In everyday life there are hundreds of situations from which we can

gain experience and emerge strengthened. Sometimes it's the most situations

unimaginable those that give us the best lessons in life. Because of this

now I propose that you try to solve the famous one **Enigma di Einstein**, also called the five-house problem or

of the goldfish.

minutes, the rest takes much longer but the important thing is to find the solution

alone. There are five houses with five different colors and in

each of these lives a person of different nationality.

Each of the owners drinks a different drink, smokes one

different brand of cigarettes and has a different pet.

**We have the following keys:**

**1. The Englishman lives in the red house 2. The Swede has a dog 3. The Dane drinks tea 4. The green house is to the left of the white house 5. The owner of the green house drinks coffee 6. The person who smokes Pall Mall has a little bird 7. The owner of the yellow house smokes Dunhill 8. Who lives in the central house drinks milk 9. The Norwegian lives in the first house 10. The person who smokes Brends lives near whoever has a**

cat 11. The person who has a horse lives near the smoker

Dunhill 12. Who smokes Bluemasters drinks beer 13. The German smokes Prince 14. The Norwegian lives near the blue house 15. Who smokes Brends has a neighbor who drinks water

**The question is:**Who is the owner of the goldfish? At this point, arm yourself with paper and pencil. Done? Well, let's go find

to solve the problem. First stage: The first impact is for sure of

**confusion and discouragement**, you have so much data available that

you don't even know where to start. Doubts arise and you ask yourself: will it be a

enigma involving mental agility? Does it hide any tricks? This is exactly what happens in real life when we face a

problem for the first time this takes some time before we succeed

to focus on the meaning of the question. We are discouraged and

confused and this situation is annoying to us. Doubts arise and we ask ourselves

if we will really be able to solve the problem. Second phase:

**decide**di

address the problem. At this point we decide to accept the challenge e

devote our resources to find a solution. It's a moment full of

adrenaline, we trust in our abilities and even we desire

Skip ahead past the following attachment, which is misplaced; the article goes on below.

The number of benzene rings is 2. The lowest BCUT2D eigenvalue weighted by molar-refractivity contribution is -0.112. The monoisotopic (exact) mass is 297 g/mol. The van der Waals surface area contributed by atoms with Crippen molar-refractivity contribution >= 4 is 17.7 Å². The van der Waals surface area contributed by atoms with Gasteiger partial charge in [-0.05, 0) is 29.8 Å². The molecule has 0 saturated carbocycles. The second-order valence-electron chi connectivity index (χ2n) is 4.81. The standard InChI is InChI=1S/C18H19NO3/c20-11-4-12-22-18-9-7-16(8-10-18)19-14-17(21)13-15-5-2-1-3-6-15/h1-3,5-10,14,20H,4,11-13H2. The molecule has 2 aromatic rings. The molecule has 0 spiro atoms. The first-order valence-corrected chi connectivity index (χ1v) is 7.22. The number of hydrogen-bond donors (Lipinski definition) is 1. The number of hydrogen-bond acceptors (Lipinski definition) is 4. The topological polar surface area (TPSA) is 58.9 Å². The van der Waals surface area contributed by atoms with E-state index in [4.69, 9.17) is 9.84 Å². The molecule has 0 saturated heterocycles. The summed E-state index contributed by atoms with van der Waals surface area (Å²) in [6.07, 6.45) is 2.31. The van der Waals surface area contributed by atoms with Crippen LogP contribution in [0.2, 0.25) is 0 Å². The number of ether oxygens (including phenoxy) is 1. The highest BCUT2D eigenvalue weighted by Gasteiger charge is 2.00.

prove that we are among that 2% of smart people who solve it in

less time. In life we â€‹â€‹always go through this phase, we aim to solve the

problem as quickly as possible and we are confident in our potential. Third phase:

**reorganize**i

data. Once we have decided to fix the problem we realize that

we need to make an "inventory" of the data we have and to organize them

so that they can lead us to the solution. For example, in riddle i

data 8 and 9 are the first we should work with. When we face a real problem we should do the same, they will exist

more important data that can bring us closer to the solution and others that do

they can discard or set aside. If we address the problem in his

together, it will be more difficult to understand and solve it. Fourth phase: strategy of

**resolution**.

At this point we already have a mental representation of the data and the

their importance in hierarchical order, so we wonder what it will be at

most appropriate strategy. Do we draw the houses on the sheet? What data do we take as

landmark? Obviously, this phase is essential because if we don't structure one

solution strategy appropriate to the problem, we will need to come back for more

times at the beginning. And this can be daunting and make us abandon. Fifth phase: i

**doubts**. After having

arranged roughly six items on the list you realize that

the strategy used up to here must be changed or at least it must

include multiple variations. Then doubts arise, ask yourself again if not

it will deal with a problem of mental agility and go back to reconsider all the information. This is one of the most critical steps in troubleshooting a lot

in math than in real life. When the strategy we started

it has already given all its fruits but we are still halfway there, there

we ask if we can really continue and if it is worth it. Let's look at this

that we have obtained and what is missing to finish. If we are not

sufficiently motivated here it all ends, because it is as if all that

we made it fall apart. For some, the adventure ends here because

often does not realize that it is very close to the solution. Sixth phase:

**reorganization e**

solution. At this point we analyze all the possible alternatives e

solution

we see the desired solution. However, this doesn't mean that you won't need to work one

little more to see the result, however there are things to do and

we are exhausted. Then it is necessary to regain strength and continue. Seventh phase: the

**feed back**.

Although few people go through this stage in resolving the

problems, it is certain that it is one of the most important. Pause to check if

the solution is correct, see what the path was and where we are

wrong. In order not to make the same mistakes again, we need to know

where did we go wrong. We stopped in the confusion stage or maybe

when we had doubts? Have we been persistent and meticulous? We left

that frustration took over our logic? In short, maybe there

you will be amazed at what you may discover about yourself simply by solving

a trivial logical problem. For the curious,

**the solution**is: â€śThe German had the goldfish, which

he lived in the green house, drank coffee and smoked Prince â€ť.